As the two largest originators and recipients of payments, the Public Treasury Department and the National Insurance Board are being invited to participate in The Central Bank of The Bahamas’ (CBOB) Real Time Gross Settlement System (RTGS) and the commercial banks’ Automated Clearing House (ACH), Governor of the CBOB John Rolle said yesterday.
Rolle, who was speaking at the CBOB’s Blockchain Seminar, said this will be part of several legal and policy reforms that the central bank will target in the near term as it seeks to modernize transaction processes within the financial sector.
Rolle added that the CBOB will also “promote direct participation of credit unions and non-bank payment service providers in the payment and settlement system”.
“This would apply to the retail and wholesale parts of the system, the ACH and RTGS,” he said.
“The new draft Central Bank Bill provides that all of these entities will be allowed to maintain accounts settlement with the central bank to clear payments.
“Under the Payment System Act, the bank will pursue further regulations to strengthen consumer protection provisions, along evolving best international standards. Once formulated, these would apply to savings and checking accounts, debit and credit card facilities, as well as stored value products, where the common thread is the actual or potential use of such facilities to effect payments.
“Mechanisms will also be explored to determine how international banks might participate directly in Bahamian dollar payments and settlements, to facilitate their own local needs or those of clients who maintain a nexus to the local economy.”
Meantime, Rolle expanded on the central bank’s Project Sand Dollar, an initiative to create a digital currency and run a pilot program for the use of that currency. He said the CBOB is waiting to conclude its engagement with NZIA, the technology company identified to develop the digital dollar program, so that the pilot project can begin in earnest.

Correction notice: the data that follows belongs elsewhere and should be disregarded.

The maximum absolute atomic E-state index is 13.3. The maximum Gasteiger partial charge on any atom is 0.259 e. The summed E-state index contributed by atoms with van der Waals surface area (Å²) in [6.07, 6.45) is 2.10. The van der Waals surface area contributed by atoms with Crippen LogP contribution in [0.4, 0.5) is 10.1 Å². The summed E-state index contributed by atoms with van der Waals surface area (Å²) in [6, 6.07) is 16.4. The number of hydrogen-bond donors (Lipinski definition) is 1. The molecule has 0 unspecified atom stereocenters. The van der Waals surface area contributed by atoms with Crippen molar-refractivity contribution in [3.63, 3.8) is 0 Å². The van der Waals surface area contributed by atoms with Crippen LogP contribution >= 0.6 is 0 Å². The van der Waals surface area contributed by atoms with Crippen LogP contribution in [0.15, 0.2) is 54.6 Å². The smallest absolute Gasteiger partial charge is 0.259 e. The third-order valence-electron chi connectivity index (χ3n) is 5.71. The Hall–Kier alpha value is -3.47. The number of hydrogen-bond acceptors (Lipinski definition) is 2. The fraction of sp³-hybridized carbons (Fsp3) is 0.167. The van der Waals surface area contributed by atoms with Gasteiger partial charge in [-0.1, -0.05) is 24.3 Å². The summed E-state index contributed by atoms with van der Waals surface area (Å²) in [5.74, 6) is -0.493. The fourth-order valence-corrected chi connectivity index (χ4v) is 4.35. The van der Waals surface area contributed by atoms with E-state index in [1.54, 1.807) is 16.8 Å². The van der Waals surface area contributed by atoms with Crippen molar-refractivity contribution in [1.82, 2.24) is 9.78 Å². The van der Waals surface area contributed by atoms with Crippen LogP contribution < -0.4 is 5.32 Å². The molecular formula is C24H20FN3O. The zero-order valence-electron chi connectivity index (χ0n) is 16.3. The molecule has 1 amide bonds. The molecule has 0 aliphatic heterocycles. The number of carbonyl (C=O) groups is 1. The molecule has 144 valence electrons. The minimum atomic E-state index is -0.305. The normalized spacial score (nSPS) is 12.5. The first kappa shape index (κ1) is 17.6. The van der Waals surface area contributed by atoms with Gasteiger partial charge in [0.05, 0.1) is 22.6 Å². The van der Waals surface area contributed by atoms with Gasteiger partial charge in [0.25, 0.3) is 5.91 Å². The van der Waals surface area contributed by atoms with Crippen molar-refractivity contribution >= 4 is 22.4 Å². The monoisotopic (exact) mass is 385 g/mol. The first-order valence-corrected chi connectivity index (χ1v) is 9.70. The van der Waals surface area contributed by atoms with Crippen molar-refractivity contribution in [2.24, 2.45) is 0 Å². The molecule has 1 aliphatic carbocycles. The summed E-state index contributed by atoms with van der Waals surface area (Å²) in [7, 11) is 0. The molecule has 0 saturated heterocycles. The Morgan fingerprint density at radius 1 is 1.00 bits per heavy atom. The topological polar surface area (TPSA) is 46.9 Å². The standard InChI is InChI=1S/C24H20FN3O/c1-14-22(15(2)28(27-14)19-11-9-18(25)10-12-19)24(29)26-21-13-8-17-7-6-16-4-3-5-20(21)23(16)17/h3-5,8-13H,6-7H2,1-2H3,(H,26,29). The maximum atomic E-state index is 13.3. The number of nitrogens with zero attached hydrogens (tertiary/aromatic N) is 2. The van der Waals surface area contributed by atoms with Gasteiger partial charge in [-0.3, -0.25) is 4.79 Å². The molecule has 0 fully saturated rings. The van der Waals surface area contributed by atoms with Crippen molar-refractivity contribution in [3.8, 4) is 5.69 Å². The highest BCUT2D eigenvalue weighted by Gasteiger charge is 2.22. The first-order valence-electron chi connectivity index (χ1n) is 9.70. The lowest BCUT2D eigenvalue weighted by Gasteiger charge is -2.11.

“There are some design features of a digital Bahamian currency that are intended to reflect the central bank’s role as a sponsor of financial sector development. We consider the general use of digital currency as a public good,” he said.
“Because of geographic fragmentation, we cannot be assured that the private sector, acting alone, would achieve the level of inclusion and access that all communities in The Bahamas deserve.
“This instrument is intended to complement existing bank services, not replace them. Its use will be optimized so that persons in remote communities can deploy it to establish and maintain deposit accounts and other services at banks.”
Rolle said the CBOB expects digital wallets to be integrated with commercial banks, or authorized sellers of foreign exchange in order to give wallet holders access to foreign exchange services.
He added that in the future the central bank will likely relinquish its provision of front-end solutions and simply maintain the ledger for the digital currency.
According to Rolle, the CBOB will fashion its framework on established international standards, “and take full advantage of technical assistance from the network of like-minded peers and supportive agencies”.
“The payment system modernization initiative provides both the incentive and means to spur more widespread adoption of electronic payments, and to enable greater access to digital financial services,” said Rolle.
“Transactions cost reduction must also be measurable. Ultimately, this means approaching 100 percent access to digital services, full possible access to banking services of a deposit maintenance nature, and the fully enabled embrace of electronic payments capabilities. Reducing the size of legitimate but unrecorded economic activity will also be necessary, and micro, small and medium-sized businesses will need to be admitted into the digital space.”
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